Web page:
Home insurance: Climate change driving up prices in Australia
Some Aussies may have to bear the brunt of rising costs, while others are left relatively unscathed.
The cost of home insurance is rising for everyone. However, some Aussies are facing a much steeper increase than others, just because their home was built in a certain area.
The disparity is largely due to Australia's varied and changing exposure to natural disasters. Some regions are disproportionately exposed to natural disasters, while others remain low risk.
Understandably, residents who live in high risk areas face higher home insurance premiums than their low-risk counterparts. It's more likely their home will sustain damage and insurers have to be certain they can cover the costs.
However, thanks to climate change, the frequency and severity of natural disasters is growing. Those already-expensive premiums are being pushed up even further and there are fears some Aussies won't be able to insure their home.
Pricey Aussie hot spots
A 2019 report from the Australian Competition and Consumer Commission (ACCC) found that home insurance premiums in northern parts of Australia were nearly twice that of other areas. The ACCC identified the region's heightened risk of cyclones and flooding as a key factor.
The same report estimated that 40 percent of homes in north WA are uninsured as well as 26 percent in the NT and 17 per cent in North Queensland.
Now, with many parts of Australia still recovering following a hellish bushfire season, it's likely more regions will be added to the high-risk and high-price list.
So what's the solution?
A 2020 report by UNSW's Practical Justice Initiative suggested Australia adopt a Medicare-style insurance system for fire risk, where everyone bears the same cost of fire risk, regardless of their actual individual risk.
However, this suggestion has been criticised by others, including actuarial and analytics firm Finity, which claimed this approach is problematic.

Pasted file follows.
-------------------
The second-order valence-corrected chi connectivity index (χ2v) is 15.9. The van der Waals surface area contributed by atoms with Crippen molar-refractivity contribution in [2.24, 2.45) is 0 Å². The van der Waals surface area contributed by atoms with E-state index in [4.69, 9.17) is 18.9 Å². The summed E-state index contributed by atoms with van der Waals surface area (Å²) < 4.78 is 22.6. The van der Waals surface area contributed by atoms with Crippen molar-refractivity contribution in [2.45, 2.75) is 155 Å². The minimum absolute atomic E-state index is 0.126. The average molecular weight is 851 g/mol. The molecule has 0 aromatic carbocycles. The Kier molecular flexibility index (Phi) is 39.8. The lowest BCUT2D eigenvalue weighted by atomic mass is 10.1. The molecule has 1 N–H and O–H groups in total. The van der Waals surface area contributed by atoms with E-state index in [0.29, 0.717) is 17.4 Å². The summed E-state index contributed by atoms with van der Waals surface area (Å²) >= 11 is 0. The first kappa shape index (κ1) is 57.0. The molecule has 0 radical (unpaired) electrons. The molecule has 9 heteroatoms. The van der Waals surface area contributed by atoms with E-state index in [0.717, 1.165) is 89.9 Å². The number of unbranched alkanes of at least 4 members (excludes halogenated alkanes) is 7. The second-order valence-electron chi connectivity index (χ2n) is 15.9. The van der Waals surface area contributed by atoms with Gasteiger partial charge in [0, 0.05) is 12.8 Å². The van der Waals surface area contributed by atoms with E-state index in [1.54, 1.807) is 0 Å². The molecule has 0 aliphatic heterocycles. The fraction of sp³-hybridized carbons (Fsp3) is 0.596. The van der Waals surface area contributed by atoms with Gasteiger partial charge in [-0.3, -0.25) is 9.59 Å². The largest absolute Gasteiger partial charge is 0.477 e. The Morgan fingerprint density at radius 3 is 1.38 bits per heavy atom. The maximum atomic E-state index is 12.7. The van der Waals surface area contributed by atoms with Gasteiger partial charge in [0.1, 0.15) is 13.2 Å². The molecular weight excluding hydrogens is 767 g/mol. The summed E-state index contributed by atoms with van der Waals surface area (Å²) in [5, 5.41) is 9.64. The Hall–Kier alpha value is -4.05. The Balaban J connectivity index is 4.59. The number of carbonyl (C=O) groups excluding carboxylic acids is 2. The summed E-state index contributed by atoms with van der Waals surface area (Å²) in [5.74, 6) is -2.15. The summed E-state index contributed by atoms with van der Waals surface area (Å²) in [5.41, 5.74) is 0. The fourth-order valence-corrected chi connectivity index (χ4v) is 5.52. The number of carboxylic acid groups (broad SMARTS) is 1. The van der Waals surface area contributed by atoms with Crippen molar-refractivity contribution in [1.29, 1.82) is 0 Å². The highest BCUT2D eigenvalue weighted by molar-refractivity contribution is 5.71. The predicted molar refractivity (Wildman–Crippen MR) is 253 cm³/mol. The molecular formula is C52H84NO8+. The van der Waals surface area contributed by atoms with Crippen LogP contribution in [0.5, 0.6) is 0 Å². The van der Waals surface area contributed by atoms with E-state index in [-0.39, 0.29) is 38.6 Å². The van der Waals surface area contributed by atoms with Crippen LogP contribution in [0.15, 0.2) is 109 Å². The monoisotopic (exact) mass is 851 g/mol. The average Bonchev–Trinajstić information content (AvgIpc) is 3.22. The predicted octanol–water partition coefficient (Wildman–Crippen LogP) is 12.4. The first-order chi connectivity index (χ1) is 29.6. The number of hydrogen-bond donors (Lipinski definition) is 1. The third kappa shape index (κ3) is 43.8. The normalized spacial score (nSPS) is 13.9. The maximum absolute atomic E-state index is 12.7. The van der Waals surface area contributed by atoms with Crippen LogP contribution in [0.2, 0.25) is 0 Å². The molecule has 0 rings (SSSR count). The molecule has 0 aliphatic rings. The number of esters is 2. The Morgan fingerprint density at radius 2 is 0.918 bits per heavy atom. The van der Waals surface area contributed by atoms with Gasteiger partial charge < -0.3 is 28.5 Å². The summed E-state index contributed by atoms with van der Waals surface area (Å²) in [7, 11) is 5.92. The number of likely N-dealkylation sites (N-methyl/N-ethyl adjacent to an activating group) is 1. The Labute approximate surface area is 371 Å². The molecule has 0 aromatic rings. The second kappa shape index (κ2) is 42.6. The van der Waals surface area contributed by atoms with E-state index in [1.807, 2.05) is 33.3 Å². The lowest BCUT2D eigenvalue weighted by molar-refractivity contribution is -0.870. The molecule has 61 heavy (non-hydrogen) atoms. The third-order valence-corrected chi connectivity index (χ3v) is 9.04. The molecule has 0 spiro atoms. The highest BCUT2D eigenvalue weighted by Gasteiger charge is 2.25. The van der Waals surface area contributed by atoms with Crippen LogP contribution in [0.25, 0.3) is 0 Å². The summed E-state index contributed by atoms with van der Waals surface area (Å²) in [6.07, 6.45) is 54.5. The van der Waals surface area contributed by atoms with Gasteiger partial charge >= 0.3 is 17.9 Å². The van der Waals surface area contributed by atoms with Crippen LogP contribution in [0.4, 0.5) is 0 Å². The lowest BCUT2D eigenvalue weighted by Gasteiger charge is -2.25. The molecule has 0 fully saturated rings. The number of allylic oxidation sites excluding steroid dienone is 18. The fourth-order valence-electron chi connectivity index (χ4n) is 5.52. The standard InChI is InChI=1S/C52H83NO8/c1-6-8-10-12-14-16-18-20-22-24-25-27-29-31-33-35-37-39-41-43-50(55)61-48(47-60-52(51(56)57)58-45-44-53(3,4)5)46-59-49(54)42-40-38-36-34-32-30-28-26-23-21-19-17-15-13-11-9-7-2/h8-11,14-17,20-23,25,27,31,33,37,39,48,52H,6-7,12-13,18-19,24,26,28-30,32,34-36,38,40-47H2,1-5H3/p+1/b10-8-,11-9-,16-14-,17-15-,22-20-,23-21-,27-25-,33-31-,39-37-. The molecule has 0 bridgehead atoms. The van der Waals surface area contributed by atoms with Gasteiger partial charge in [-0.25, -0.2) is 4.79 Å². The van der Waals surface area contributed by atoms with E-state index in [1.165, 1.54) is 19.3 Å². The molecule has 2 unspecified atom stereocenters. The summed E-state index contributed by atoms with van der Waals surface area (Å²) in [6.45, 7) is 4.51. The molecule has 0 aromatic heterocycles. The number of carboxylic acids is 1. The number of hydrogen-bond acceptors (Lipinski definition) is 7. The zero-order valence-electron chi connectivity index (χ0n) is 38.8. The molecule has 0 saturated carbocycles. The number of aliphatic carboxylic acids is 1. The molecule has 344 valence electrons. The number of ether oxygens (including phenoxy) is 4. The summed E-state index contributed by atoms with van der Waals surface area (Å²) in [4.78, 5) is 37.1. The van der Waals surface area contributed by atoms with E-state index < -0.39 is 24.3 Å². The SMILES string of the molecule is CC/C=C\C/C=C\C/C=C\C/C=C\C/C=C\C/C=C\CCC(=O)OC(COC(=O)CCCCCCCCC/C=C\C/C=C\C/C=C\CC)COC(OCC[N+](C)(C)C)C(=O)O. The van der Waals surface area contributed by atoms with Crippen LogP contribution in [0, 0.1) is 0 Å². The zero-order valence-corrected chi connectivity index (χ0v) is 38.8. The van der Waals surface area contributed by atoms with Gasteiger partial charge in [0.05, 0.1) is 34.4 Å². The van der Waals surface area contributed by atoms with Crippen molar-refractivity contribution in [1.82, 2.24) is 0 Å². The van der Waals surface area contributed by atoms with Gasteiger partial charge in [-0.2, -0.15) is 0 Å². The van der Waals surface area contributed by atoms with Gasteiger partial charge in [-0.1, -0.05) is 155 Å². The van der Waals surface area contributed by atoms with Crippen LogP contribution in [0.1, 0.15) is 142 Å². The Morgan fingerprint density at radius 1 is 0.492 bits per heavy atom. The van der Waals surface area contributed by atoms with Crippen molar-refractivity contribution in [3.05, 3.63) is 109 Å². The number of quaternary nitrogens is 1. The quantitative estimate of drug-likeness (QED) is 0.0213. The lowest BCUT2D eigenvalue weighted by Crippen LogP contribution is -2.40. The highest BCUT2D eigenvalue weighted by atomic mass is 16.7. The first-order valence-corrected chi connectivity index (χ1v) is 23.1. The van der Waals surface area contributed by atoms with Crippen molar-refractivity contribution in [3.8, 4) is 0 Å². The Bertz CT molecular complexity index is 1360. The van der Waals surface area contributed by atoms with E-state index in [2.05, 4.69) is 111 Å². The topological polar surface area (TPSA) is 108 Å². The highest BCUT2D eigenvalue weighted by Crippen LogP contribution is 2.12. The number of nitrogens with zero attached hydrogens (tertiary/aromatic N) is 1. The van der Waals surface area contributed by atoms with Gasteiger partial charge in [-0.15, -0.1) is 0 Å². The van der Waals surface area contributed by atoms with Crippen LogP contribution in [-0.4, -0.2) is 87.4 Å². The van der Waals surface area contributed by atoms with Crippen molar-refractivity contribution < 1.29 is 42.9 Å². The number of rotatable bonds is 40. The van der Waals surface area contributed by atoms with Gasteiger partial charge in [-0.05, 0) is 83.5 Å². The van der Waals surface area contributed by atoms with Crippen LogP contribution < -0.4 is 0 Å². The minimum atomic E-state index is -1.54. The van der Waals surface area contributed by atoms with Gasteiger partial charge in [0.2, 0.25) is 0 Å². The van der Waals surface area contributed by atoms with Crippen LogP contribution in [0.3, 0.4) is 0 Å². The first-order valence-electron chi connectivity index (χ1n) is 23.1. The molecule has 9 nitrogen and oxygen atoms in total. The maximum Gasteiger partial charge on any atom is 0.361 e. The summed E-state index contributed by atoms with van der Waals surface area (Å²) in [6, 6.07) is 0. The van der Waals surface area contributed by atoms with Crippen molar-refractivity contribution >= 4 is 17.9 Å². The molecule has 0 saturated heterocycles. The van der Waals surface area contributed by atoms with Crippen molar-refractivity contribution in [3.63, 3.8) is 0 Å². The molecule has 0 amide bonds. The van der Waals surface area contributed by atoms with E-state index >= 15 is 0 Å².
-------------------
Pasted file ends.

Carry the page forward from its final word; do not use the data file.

Finity argues that sharing the cost of fire risk may encourage people to build or buy in high-risk areas, and could even undermine Australia's insurance market. Instead, the firm suggests targeted subsidies to help Aussies facing high home insurance prices.
Taking matters into your own hands
Of course, everyday Aussies aren't entirely powerless to improve their situation. Comparing home insurance online is an effective cost-saving measure and can easily carve thousands of dollars off a home insurance premium.
In fact, research from the NSW government's Emergency Services Levy Insurance Monitor found vast price discrepancies between different insurers quoting cover for identical houses.
In one case, NRMA gave a quote of $6,758 for a 3-bedroom house in Hinton while the second most expensive quote came from CGU for $3,725 and the cheapest quote was given by Westpac, for just $1,040. That's a saving of over $5,000, just by shopping around.
Earlier research from the same initiative estimated that 10 million Australian households were paying a "loyalty tax" on their home insurance, worth a combined total of $3.6 billion.
Often, insurers will offer big discounts to attract new customers, but then raise the price at the next renewal notice. Comparing providers every year is the most effective way to find - and maintain - the best price for your policy.
Could you get a cheaper deal elsewhere?
Comparing home insurance providers every year is the only way to be certain you're not paying too much for your policy.